Although I find the tendancy to criticize TCM on these message boards is much overdone, this is a complaint which I think extremely valid and which I do wish somebody at the network would take notice of and correct for 2013. At the very least, it would be nice to see the complaint acknowledged, and receive a posting from somebody official as to why the staffers at TCM seem to feel the running of the information at the head of each movie is something they feel no need to do.

 

Apart from that, guys and gals, at TCM the festival's been great. Been enjoying the movies immensely, and am so looking forward to seeing "A Passage to India" tonight. It's always been a favorite of mine.

Cordially,

Dan

 

 

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I think they should have some first sound films of great stars who made the transition, ie. Garbo in her first talkie, Anna Christie, was nominated for best actress oscar (she was also nominated for her second talkie, Romance, the same year. That would have been something interesting to casual fans of TCM and Garbo's too, but there is obviously no imagination in the works this year!

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{font:Times New Roman} {font}{font:}{color:black}kd4gis wrote:{font}

 

 

{font:Times New Roman} {font}{font:}{color:black}Years ago each movie/short/cartoon during Oscar month was preceded with a display saying why the movie was either nominated or had won an Oscar...including for costuming, direction, etc. I never understood why this was dropped.{font}{font:}{color:black}{font}

 

 

{font:Times New Roman} {font}{font:}{color:black}Thank you very much for this post. I miss the award/nomination info as well for my own information as well as others. It showed that even lesser quality films had something or someone's performance to offer fans. What an inspiration to newcomers to the business this is. Always do your best no matter what you're stuck in; it will get you noticed. {font}

 

 

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*"It's just like watching any other month---nothing Oscar special anymore.It's just a guessing game."* - kd4qjs

 

Yes. It is disappointing to many that the film's lead-ins don't include the nomination information any longer. So you are not alone.

 

As a consolation, TCM does provide that information - and a helluva lot more - at its "31 Days Of Oscar" website.

http://www.tcm.com/2012/31days/

The nominations and wins are included in the pages dedicated to each of the films being shown during the Festival. This year the site also includes special materials related to the films which have been acquired from the Academy's own archives and a link to the Academy's Oscar website.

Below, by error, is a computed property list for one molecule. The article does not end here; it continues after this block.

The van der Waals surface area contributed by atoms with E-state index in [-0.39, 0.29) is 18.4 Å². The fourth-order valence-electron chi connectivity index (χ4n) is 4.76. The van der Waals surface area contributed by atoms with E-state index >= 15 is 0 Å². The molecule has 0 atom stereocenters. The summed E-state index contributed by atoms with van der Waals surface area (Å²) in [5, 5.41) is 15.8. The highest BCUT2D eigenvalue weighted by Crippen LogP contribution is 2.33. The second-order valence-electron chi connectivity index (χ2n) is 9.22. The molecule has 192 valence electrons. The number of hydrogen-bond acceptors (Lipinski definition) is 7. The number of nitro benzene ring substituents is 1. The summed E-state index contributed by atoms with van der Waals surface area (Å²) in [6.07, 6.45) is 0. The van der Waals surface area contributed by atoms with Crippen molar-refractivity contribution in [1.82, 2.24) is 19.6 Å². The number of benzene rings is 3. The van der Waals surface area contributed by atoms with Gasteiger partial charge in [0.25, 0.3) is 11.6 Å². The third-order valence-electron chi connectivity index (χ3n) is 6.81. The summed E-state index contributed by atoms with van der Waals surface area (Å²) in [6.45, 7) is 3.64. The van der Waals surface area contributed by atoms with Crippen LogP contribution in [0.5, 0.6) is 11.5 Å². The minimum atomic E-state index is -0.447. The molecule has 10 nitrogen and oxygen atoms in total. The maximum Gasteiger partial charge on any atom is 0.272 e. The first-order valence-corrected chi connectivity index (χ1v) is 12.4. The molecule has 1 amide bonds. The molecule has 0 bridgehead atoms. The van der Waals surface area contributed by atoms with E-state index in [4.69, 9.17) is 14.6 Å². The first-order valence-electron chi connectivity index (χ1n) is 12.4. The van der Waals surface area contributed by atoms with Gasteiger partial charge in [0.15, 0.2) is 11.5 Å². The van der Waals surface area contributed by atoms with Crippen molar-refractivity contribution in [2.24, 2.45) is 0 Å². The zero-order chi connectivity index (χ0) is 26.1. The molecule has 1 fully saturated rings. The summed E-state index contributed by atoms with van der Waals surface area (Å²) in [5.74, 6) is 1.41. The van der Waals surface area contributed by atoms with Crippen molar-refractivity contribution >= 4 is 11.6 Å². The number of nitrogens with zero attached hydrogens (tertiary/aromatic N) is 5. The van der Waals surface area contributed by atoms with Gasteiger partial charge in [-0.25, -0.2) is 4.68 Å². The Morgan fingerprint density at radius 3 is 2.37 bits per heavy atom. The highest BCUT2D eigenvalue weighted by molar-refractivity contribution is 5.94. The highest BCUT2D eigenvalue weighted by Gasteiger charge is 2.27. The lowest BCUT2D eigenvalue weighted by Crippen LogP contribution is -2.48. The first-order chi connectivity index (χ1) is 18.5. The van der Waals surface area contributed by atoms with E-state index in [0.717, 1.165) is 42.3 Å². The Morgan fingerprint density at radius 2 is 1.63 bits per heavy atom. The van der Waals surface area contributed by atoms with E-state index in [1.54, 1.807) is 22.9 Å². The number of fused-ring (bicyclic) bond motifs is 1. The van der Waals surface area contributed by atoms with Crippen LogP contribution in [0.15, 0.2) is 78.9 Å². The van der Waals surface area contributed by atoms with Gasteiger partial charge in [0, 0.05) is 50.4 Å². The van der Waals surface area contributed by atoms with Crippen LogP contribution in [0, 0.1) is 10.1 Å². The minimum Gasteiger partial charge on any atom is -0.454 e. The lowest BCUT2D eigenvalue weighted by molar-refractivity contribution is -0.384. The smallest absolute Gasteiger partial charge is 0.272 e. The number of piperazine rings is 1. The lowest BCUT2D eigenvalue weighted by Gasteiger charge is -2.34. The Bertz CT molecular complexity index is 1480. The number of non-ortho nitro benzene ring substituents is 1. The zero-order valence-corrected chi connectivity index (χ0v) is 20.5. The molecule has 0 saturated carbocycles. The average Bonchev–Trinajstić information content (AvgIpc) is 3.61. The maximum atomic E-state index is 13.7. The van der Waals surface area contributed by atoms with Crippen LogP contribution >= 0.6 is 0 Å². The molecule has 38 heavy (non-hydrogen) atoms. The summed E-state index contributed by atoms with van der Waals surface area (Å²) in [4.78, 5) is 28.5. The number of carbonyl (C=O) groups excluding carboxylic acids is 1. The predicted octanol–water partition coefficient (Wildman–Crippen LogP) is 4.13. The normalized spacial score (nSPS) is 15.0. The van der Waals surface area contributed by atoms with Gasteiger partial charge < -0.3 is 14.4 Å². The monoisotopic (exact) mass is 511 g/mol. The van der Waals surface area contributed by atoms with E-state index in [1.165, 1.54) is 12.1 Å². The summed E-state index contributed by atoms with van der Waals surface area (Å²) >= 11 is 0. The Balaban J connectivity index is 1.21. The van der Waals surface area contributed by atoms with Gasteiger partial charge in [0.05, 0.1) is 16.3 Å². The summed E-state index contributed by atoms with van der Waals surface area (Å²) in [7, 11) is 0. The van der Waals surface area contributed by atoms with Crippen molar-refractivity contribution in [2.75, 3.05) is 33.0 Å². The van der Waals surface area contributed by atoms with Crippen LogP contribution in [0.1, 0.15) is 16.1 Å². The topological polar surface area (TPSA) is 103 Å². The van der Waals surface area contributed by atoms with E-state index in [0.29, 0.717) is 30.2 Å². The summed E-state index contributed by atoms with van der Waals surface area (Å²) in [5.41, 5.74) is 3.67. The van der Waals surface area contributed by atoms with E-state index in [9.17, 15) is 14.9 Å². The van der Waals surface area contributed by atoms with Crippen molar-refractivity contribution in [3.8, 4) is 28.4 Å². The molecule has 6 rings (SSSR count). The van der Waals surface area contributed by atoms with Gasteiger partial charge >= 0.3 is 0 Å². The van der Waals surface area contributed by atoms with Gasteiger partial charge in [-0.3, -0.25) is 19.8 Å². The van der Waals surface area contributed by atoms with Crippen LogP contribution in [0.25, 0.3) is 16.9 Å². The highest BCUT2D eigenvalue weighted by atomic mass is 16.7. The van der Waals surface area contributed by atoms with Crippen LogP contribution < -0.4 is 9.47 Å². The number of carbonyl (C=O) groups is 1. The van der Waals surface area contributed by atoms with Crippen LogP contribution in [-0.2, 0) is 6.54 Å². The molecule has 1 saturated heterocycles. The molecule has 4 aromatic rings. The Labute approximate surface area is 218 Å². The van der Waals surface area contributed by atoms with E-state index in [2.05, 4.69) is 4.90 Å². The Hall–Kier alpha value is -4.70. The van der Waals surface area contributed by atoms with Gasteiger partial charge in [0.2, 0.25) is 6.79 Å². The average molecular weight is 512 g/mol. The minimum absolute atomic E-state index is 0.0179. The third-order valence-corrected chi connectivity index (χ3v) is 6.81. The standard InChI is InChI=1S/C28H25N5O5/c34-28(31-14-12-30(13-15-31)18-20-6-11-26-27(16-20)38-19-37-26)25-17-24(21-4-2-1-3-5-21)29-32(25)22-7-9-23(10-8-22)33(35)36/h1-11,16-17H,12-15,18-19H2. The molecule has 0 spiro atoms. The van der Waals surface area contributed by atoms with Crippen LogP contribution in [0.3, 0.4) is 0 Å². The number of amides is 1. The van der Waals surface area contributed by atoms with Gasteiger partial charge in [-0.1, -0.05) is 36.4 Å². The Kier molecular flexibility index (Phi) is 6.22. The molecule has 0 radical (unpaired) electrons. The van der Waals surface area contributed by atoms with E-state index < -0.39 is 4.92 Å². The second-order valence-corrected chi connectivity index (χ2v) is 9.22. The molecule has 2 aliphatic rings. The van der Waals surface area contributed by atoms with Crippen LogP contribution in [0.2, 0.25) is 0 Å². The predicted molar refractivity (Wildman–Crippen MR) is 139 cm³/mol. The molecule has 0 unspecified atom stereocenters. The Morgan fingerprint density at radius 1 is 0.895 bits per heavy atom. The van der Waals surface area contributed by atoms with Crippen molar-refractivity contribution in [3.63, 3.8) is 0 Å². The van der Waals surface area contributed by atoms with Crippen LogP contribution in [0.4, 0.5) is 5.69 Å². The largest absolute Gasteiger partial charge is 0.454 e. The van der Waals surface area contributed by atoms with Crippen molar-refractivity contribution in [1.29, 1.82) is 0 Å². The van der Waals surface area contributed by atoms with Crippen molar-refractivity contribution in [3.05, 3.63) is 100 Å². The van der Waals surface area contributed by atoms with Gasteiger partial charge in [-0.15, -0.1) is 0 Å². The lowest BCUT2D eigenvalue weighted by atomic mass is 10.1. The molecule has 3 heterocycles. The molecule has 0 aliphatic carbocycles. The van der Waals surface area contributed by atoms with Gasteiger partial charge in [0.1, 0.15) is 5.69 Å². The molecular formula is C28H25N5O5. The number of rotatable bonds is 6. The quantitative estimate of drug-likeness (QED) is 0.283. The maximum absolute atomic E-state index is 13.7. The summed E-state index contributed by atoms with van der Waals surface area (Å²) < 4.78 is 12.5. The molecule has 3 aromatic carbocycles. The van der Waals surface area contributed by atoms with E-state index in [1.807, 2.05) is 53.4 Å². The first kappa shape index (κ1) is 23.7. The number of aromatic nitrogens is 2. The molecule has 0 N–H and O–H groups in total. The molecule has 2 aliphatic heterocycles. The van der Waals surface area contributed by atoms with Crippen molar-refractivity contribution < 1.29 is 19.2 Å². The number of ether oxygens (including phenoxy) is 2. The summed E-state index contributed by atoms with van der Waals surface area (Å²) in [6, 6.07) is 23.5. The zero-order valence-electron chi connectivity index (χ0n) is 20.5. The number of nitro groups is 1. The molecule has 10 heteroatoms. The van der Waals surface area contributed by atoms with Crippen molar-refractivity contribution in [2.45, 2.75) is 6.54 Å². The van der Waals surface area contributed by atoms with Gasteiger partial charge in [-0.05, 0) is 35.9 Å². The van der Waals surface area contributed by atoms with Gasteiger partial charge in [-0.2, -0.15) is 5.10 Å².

With a travel theme, the 2012 website is especially fun. Visitors navigate the site using a passport and a vintage suitcase. As each day passes, the "31 Days" suitcase acquires more and more travel labels, as does the visitor's passport. The suitcase even finds itself transported to new locations like a Colorado creek, a Florida beach or the Canadian northwoods.

 

I hope everyone checks it out. (Perhaps during a "slow spot" during one of tonght's epics from India.) And make sure you register for the sweepstakes. The Grand Prize is the featured suitcase and all the "contents" inside. What is inside is kept a "mystery" but the contents are said to be worth over $1000.

http://shop.tcm.com/register.php?sweepstakes=TCMOscarSweeps02012012&ecid=PRF-TCM-100200&pa=PRF-TCM-100200

 

There are "secondary prizes" too.

 

Travel safely, everyone!

 

Kyle In Hollywood

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>Years ago each movie/short/cartoon during Oscar month was preceded with a display saying why the movie was either nominated or had won an Oscar...including for costuming, direction, etc. I never understood why this was dropped.

 

Everything changes.

 

Cars used to be all metal. Fenders and bumpers used to be heavy metal rather than light plastic. Cars were a block long and had room for 6 people inside. Gas was .25 cents a gallon.

 

You want a TCM iPhone App? Then you gotta get rid of something else in order for the company to pay to have the staff work on it.

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Why do you suppose they spend so much time designing a fancy Flash Player website, when we really need just plain information about the movies?

 

It seems like a waste of money and staff time to me. And do they not realize that not every one of us is on high-band internet hookups or high speed cable? Do they not realize that a lot of people live in rural areas and still have dial-ups? There are many towns in the US other than Los Angeles, New York, and Atlanta, and many people live outside of any city.